It’s been 21 years since Utah Supreme Court Justice Christine Durham told the Deseret News that allowing cameras in courtrooms “may have a very positive effect. We may be better off if we behaved as if someone were watching.”
Of course, all this time later a lot fewer people actually will be watching.
In 1991 you had a limited number of choices when you plopped yourself down on the sofa and searched for the remote. Today you may decide that an endless array of “cat fails” may be more entertaining than testimony in a real-life murder trial. You may find old episodes of “Wipe Out” on Hulu beat the cross-examination of an alleged kidnapper in front of a jury of his peers, whose sentence might seem more appropriate to you if it included endless obstacle courses with hidden smack-downs and projectiles.
All of which means the Utah Judicial Council isn’t taking much of a chance any more in considering a new rule that would move Utah from one of the nation’s most restrictive states in terms of cameras in courts to one of its most open.
Still, it’s a move you ought to applaud and encourage.
The Judicial Council’s proposed new rule is titled 04-0401.01. It would change the presumption of courts in the state so that electronic media coverage is presumed to be allowed unless a judge finds reason to order otherwise. The council is accepting public comment on the proposal until Aug. 14. My suggestion is you click on this link and add your voice: Utah State Courts rules — published for comment.
The arguments in this long-standing debate haven’t changed much through the years. A study committee report on the proposal outlines them nicely. Opponents to cameras in courts worry they could change the way people act in court and that coverage could “diminish the public’s confidence in the justice system.”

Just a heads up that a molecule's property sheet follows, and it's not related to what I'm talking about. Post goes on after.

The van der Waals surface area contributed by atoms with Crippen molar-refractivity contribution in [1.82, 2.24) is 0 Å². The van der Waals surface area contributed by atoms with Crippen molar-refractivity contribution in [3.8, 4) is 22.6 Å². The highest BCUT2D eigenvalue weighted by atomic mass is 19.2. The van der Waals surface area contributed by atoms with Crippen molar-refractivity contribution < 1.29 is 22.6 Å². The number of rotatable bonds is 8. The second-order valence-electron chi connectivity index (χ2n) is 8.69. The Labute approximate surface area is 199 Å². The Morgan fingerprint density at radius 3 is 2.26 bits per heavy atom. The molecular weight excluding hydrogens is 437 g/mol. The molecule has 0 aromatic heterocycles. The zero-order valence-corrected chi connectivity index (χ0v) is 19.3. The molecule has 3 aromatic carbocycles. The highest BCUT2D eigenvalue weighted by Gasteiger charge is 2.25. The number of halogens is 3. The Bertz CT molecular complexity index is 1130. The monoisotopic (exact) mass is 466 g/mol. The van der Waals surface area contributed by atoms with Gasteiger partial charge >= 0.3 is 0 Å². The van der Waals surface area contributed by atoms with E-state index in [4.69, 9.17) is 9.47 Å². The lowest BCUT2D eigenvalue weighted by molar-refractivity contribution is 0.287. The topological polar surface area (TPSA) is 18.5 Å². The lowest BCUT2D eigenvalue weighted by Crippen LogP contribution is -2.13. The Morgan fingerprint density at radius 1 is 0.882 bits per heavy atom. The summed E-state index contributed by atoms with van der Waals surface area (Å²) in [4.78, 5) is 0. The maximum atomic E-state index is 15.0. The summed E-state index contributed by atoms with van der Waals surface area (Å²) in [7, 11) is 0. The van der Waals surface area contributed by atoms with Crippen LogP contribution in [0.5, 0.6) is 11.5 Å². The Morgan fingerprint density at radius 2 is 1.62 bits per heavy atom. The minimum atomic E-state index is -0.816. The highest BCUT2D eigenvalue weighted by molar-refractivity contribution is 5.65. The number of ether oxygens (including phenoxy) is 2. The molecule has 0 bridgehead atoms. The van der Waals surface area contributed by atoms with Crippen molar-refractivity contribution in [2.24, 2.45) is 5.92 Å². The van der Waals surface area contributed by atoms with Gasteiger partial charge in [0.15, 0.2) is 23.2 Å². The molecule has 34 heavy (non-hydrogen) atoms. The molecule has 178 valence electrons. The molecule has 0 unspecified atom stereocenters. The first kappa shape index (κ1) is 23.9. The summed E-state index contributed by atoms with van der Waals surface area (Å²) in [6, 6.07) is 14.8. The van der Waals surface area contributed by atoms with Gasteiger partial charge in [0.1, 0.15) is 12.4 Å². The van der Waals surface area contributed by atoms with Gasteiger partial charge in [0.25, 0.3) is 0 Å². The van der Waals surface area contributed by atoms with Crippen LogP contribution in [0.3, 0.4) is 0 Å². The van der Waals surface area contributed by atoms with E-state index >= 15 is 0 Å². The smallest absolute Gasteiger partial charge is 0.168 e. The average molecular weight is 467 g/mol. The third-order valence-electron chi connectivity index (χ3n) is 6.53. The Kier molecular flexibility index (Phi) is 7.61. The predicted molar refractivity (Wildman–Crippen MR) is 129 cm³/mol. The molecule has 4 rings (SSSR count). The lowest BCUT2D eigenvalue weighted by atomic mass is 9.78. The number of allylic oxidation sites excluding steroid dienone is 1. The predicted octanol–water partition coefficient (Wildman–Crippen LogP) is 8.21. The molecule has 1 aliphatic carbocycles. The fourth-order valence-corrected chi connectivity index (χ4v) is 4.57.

Let’s think about that for a moment. Thanks to C-SPAN, you can watch Congress deliberate and vote on just about any matter of consequence. When the president signs an important law or wants to explain what he’s doing, cameras roll.
But when it comes to the third branch of government, the courts, the average person is left to believe “Judge Judy” is about as real as it gets.
Is that good for confidence in the justice system?
The report notes that empirical studies in states that allow cameras have shown “no detrimental impact on the parties, jurors, counsel or courtroom decorum.”
But “aha!” you say, won’t you end up with endless videos of “judge fails” and courtroom bloopers on YouTube? The answer is, they’re already there. Check it out. Big deal.
Nineteen states already allow cameras to record just about everything that happens in their courts. But when someone like Brian David Mitchell goes on trial (he’s the guy who kidnapped Elizabeth Smart, remember?), the public would benefit from watching news coverage that showed what happened, or from watching it all unfold live and in HD.
A government by the people ought to be completely accessible to the people (within some reasonable limits, of course, and the proposed rule allows for those).
Twenty-one years is a long time — 1991 was before the first O.J. Simpson trial, which did for cameras in the courtroom what Dennis Rodman did to the dignity of the NBA. But Justice Durham, who remains on Utah’s highest court, was right then, and she remains so today. It’s always good to behave as if someone’s watching.
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Jay Evensen is the Senior Editorial Columnist of the Deseret News. He has nearly 40 years experience as a reporter, editor and editorial writer in Oklahoma, New York City, Las Vegas and Salt Lake City. He also has been an adjunct journalism professor at Brigham Young and Weber State universities.